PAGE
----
The gemara in Brachot 46a discusses various laws of who takes precedence in leading Birchat HaMazon (grace after meals). The gemara cites the view of Rabi Yochanan in the name of Rabi Shimon bar Yochai, who states that the head of the household should break bread, and the guest should lead Birchat HaMazon (i.e. lead the zimun). While the former law makes logical sense, why should the guest be privileged to lead Birchat HaMazon? Why should the head of the household not also be entitled to this honor? The gemara responds by reasoning that the guest leads Birchat HaMazon so that he can bless his host. Following up on that law, the gemara presents the text of the blessing that should be said, praising the host and praying to Hashem to protect him and all of his possessions.
Rosh notes, and the Tur (O.C. 201) codifies, that this law applies even when the head of the household is of greater stature than his guests. In other words, the regular rules of who takes precedence that we normally observe in Judaism do not apply in this case in order that the host may receive his blessing (and, in fact, the Mordechai and Rambam [Berachot 2:7] rule that when there is no host, then the greatest person present should lead the zimun). The Beit Yoseif notes that according to the Sefer Ohel Moed, the guest only leads if he is found to be worthy in the eyes of the head of the household. Otherwise, the head of the household may revoke the privilege and pass it on to someone else, or even lead the zimun himself (see also Rabbeinu Yonah). Even further, Ritva writes that since this entire law is to benefit the head of the household, he can opt to forgive his honor and lead the zimun himself (this is also codified by Rosh, the Tur, and the Shulchan Aruch).
So far, so good. This law seems to be fairly simple, and there is a minimum of disagreement, if any at all. That being the case, why is it that this custom virtually disappeared from Ashkenazic circles, and only now is making a bit of a comeback? Part of the key to this dilemma is solved for us by the Aruch HaShulchan. He notes that Birchat HaMazon today is not what it was in the times of the gemara. The original practice was that the one who was chosen to lead the zimun would actually say the entire Birchat HaMazon out loud for the benefit of those who did not know the words and did not have a printed text in front of them (printing then was not what it is today). Thus, there would come a point when a guest leading the zimun in front of his host would come to a point where he would bless his host out loud. Today, however, Jewish education and Jewish printing presses have created a society wherein most people know are have access to Birchat HaMazon, and thus can say the entire thing to themselves. One by-product of this phenomenon is the fact that not every person who leads the zimun says the entire Birchat HaMazon out loud. A second by-product is that every person now has the opportunity to bless their host by themselves. Indeed, this is the ruling of the Aruch HaShulchan (as well as the Orach Mishpat O.C. 42), that each person should say the blessing for the head of the household in their recitation of the Birchat HaMazon.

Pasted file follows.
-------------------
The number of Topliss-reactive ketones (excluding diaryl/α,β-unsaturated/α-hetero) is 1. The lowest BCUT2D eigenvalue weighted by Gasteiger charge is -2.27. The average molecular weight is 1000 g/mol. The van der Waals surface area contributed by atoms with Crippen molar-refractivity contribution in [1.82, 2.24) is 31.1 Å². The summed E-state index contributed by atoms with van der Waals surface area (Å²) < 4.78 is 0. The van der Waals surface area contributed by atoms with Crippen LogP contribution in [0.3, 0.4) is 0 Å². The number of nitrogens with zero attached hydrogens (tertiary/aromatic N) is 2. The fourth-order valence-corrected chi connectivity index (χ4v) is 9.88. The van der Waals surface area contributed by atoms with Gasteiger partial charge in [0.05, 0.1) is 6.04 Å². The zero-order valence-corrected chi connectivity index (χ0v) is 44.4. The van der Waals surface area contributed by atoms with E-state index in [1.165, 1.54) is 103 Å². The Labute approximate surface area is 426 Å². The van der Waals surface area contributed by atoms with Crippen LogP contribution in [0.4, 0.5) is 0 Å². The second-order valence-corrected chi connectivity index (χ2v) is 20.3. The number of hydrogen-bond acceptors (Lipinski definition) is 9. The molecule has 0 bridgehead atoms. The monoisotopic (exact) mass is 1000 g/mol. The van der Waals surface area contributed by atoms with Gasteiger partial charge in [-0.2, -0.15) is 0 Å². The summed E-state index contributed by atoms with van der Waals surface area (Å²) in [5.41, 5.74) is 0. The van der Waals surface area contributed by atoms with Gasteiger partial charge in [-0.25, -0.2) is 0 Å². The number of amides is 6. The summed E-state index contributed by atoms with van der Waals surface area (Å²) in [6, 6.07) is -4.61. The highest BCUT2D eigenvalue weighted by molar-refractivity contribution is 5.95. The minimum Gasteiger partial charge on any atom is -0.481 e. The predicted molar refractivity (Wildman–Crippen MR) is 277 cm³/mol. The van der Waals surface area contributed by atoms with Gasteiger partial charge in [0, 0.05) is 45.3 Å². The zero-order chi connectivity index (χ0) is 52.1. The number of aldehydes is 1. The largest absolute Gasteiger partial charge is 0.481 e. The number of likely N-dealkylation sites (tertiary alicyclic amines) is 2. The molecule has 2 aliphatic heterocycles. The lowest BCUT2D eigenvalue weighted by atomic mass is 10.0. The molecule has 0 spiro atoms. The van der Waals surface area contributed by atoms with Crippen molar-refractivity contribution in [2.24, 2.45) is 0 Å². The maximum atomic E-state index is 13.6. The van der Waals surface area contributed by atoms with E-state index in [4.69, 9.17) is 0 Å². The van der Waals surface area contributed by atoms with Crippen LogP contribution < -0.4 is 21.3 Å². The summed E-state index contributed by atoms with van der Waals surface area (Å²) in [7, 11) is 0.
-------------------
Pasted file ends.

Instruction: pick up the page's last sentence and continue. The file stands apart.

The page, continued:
Historically, there have been some siddurim which have included this prayer, and others which have omitted it. Rav Sa'adiah Gaon does include it, and prefaces it by writing that anyone who eats at his friend's home should recite this prayer. While Rambam does refer to it in his laws of Berachot, it is not to be found in his text of the prayers (as contained in the Oxford Manuscript), and it is missing as well in a liturgy from Rome, and from the siddur of the Chatam Sofer. On the other hand, Rav Yissachar Yaakovson notes that it is included in the Machzor Vitri (which serves as the basis for many of the prayer customs of Ashkenazic Jewry), as well as in the Sephardic and Yemenite siddurim. It is to be found as well in the siddur of the GR"A. Rav Avraham Yitzchak HaKohein Kook includes both this special prayer from the gemara, as well as the "harachaman" that is generally found in must Ashkenazic texts. More recent siddurim, such as those put out by ArtScroll and Metsudah, have included this blessing in their versions of Birchat HaMazon.
We should point out that Rav Yaakov Emden, in his commentary on the siddur, was amazed that this blessing had virtually disappeared from the standard liturgy, and he himself did include it. The Mishna Berura also wonders why recitation of this blessing had ceased to be a common practice among Ashkenazic Jews. Rav Adin Steinsaltz, in HaSiddur VeHatefilla, comments that Ashkenazim fulfill their obligation to say this blessing by reciting the "harachaman" that is said in praise of the head of the household, even though this is but a pale reflection of the full text given in the gemara.
Finally, I have been told by Mordy Friedman that when asked about what one should do, Rav Aharon Lichtenstein replied that while one should certainly say this blessing (not just the person leading the zimun, as per the Aruch HaShulchan, but everyone), it should not be said out loud. Since the practice is no longer to do so, it would possibly be a problem of "yuhara," or religious pomposity, to make a public display of saying this blessing once it's recitation has become a rarity.
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